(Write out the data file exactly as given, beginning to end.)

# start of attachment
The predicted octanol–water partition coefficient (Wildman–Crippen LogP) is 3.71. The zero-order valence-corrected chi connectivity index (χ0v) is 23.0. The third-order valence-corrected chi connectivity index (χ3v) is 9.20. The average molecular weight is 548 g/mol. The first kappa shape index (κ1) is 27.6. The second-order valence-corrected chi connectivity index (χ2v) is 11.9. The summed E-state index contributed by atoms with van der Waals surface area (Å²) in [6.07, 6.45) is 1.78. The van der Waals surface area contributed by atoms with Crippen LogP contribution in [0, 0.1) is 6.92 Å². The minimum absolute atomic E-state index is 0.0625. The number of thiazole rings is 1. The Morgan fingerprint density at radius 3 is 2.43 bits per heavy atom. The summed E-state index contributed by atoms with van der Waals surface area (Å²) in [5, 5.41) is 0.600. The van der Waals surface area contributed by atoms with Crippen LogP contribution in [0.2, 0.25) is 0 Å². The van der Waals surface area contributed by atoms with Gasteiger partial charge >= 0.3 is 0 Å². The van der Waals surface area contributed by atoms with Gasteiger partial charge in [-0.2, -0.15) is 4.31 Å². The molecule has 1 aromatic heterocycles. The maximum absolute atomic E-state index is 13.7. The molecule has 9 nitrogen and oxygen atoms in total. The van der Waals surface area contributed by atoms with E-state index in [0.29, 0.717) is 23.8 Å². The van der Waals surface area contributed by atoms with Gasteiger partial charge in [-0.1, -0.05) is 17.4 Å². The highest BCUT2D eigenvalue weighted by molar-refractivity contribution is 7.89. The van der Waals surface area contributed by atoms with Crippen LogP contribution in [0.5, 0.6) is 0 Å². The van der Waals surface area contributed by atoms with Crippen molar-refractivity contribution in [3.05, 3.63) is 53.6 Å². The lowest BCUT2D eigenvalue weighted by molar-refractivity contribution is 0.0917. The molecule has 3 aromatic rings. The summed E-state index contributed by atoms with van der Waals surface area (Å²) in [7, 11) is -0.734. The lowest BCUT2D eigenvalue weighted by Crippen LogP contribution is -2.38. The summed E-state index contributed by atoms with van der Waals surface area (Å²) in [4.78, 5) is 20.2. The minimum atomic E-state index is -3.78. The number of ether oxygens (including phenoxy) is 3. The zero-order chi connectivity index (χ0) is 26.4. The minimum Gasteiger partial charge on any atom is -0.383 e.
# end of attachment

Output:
The predicted octanol–water partition coefficient (Wildman–Crippen LogP) is 3.71. The zero-order valence-corrected chi connectivity index (χ0v) is 23.0. The third-order valence-corrected chi connectivity index (χ3v) is 9.20. The average molecular weight is 548 g/mol. The first kappa shape index (κ1) is 27.6. The second-order valence-corrected chi connectivity index (χ2v) is 11.9. The summed E-state index contributed by atoms with van der Waals surface area (Å²) in [6.07, 6.45) is 1.78. The van der Waals surface area contributed by atoms with Crippen LogP contribution in [0, 0.1) is 6.92 Å². The minimum absolute atomic E-state index is 0.0625. The number of thiazole rings is 1. The Morgan fingerprint density at radius 3 is 2.43 bits per heavy atom. The summed E-state index contributed by atoms with van der Waals surface area (Å²) in [5, 5.41) is 0.600. The van der Waals surface area contributed by atoms with Crippen LogP contribution in [0.2, 0.25) is 0 Å². The van der Waals surface area contributed by atoms with Gasteiger partial charge >= 0.3 is 0 Å². The van der Waals surface area contributed by atoms with Gasteiger partial charge in [-0.2, -0.15) is 4.31 Å². The molecule has 1 aromatic heterocycles. The maximum absolute atomic E-state index is 13.7. The molecule has 9 nitrogen and oxygen atoms in total. The van der Waals surface area contributed by atoms with E-state index in [0.29, 0.717) is 23.8 Å². The van der Waals surface area contributed by atoms with Gasteiger partial charge in [-0.1, -0.05) is 17.4 Å². The highest BCUT2D eigenvalue weighted by molar-refractivity contribution is 7.89. The van der Waals surface area contributed by atoms with Crippen LogP contribution in [0.5, 0.6) is 0 Å². The van der Waals surface area contributed by atoms with Crippen molar-refractivity contribution in [3.05, 3.63) is 53.6 Å². The lowest BCUT2D eigenvalue weighted by molar-refractivity contribution is 0.0917. The molecule has 3 aromatic rings. The summed E-state index contributed by atoms with van der Waals surface area (Å²) in [7, 11) is -0.734. The lowest BCUT2D eigenvalue weighted by Crippen LogP contribution is -2.38. The summed E-state index contributed by atoms with van der Waals surface area (Å²) in [4.78, 5) is 20.2. The minimum atomic E-state index is -3.78. The number of ether oxygens (including phenoxy) is 3. The zero-order chi connectivity index (χ0) is 26.4. The minimum Gasteiger partial charge on any atom is -0.383 e.